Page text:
On election day in 1984 I was stuck in LA freeway traffic, heading to the polls, planning to vote against Ronald Reagan, when I heard Walter Mondale concede on the radio. Not much point in voting. That moment perfectly typified my alienation from American electoral politics. Not only was I out of touch with the vast majority of the electorate; there was literally nothing I could do. My vote wouldn’t matter. Mondale had already given up.
Actually, my alienation had begun at least four years earlier. Many people nowadays forget how shocking it was to some of us when Reagan emerged as a credible presidential candidate. He was on the far right of the Republican party. He announced his candidacy in Philadelphia, Mississippi, where three civil rights workers had been murdered in 1964 – a clear dog whistle to the Old Confederacy. He also seemed like a bit of a clown, basing his policy pronouncement on colorful but false anecdotes, claiming that trees created more pollution than cars, exaggerating his military service, not knowing the difference between Grover Cleveland (the president) and Grover Alexander (the pitcher). And he was an actor, a professional entertainer! How could he be president? Yet he won in two landslides.
A former political junkie and activist, I gave up on politics for a while after 1984. I placed myself in a kind of internal exile. I flipped past the front pages of the LA Times and skipped to the sports section. I cancelled my subscription to The Nation and The New Republic. I stopped canvassing. I couldn’t name my Congressional Representative, much less my State Senator. It was a sad, sometimes awkward time (especially around my father – a big Reagan fan), but it also opened up new vistas for me, separate spheres of life that transcend politics. Friendship. Country music. Great American fiction. Kindness and empathy at the most intimate level. Modern art. Torah study. Rabbinical school.
In fact, it was in rabbinic school that I encountered the book of Ecclesiastes, a text that eerily paralleled my disenchantment with political action. “What profit for a man in all the work he does under the sun? A generation goes and a generation comes and the Earth stands forever.” Politicians come and go, I thought. They may do a little good, shine a brief light, but then their opponents win, and we start over. What profit was there in their work? For Ecclesiastes, written, according to tradition, by King Solomon in his old age, there’s no famous moral arc that bends towards justice. There’s no arc at all, only a circle, as the sun rises and then sets.
While I lapped up the words of what seemed like a perfect desultory text, I also read Robert Gordis’ masterful commentary to Ecclesiastes. He, like many Jewish thinkers, wondered why this tribute to existential gloom was chosen as the primary book to study on Succot, the “festival of our joy,” our holiday of happiness. What’s happy about hopelessness, about getting nowhere? He pointed out that abandoning our sometimes wild ambitions to repair the whole world frees us up to bring what little joy and happiness we can to our small corners, our families, our work places, our neighborhoods. For Gordis, Ecclesiastes celebrates the quotidian, by eschewing the grand schemes. We’re happier at home with friends and family then we are knocking on doors, insisting on social change that may never come, or even if comes will be overturned by the next administration.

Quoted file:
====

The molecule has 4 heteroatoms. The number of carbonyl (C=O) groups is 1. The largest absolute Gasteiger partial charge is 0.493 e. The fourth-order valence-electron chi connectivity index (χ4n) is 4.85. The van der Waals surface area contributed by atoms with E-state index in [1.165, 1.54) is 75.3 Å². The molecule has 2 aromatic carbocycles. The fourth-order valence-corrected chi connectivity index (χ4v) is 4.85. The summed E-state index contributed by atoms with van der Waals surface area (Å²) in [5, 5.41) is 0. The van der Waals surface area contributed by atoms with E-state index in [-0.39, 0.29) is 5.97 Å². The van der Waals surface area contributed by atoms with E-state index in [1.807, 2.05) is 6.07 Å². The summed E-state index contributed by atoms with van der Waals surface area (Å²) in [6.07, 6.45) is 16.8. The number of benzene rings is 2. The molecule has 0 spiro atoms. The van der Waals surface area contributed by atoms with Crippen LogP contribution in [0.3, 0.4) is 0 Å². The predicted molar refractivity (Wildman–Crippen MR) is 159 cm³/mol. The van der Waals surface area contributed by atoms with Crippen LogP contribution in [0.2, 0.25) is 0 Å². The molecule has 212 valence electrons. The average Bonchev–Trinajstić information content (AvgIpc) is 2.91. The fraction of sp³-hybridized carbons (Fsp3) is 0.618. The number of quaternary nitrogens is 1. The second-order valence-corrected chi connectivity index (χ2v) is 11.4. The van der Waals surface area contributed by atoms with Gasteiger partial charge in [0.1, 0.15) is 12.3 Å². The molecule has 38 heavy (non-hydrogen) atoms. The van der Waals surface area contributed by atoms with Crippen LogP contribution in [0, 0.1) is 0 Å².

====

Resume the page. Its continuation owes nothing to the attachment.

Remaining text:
I didn’t stay stuck in Ecclesiastes. I started caring again, voting again, reading, canvassing, mostly for losing candidates. And then – what do you know – Barack Obama. Twice! But now, the dawn of the Age of Trump? Internal exile again? Back to the comforting, cyclical cynicism of the elderly King Solomon?
Maybe, but I’m not sure I ever abandoned the old King, or his essentially tragic view of human experience. I think he might be worth another look. A week or so before the election, a friend of mine told me she was optimistic about the American spirit. We won’t choose a man with the soul of a fascist, she assured me. I wanted to share her optimism, but I was in a gloomy mood, and I argued. What, I asked, makes us think we’re any different than say Serbians, or Argentinians, or Turks, or any of the multitude of people and nations that ultimately embraced dictatorial darkness? Ah, so you’re a pessimist, she said, and we changed the subject.
Maybe I am a pessimist, but for me it’s weird species of pessimism, a pessimism so radical that it meets optimism on the other side, the way radical political movements strangely converge at the extremes. Still a student of Ecclesiastes, I’m so pessimistic I’m happy. I know without doubt that large political groups will often make disastrously destructive decisions but that just frees me up to opt out, at least for now, and be the very best person I can be to my family, my friends, my co-workers. The sun sets, but it rises again. Until then, I’m back here in exile, hopefully doing some good in different ways.
This story "Maybe It’s Time to Exile Yourself" was written by Philip Graubart.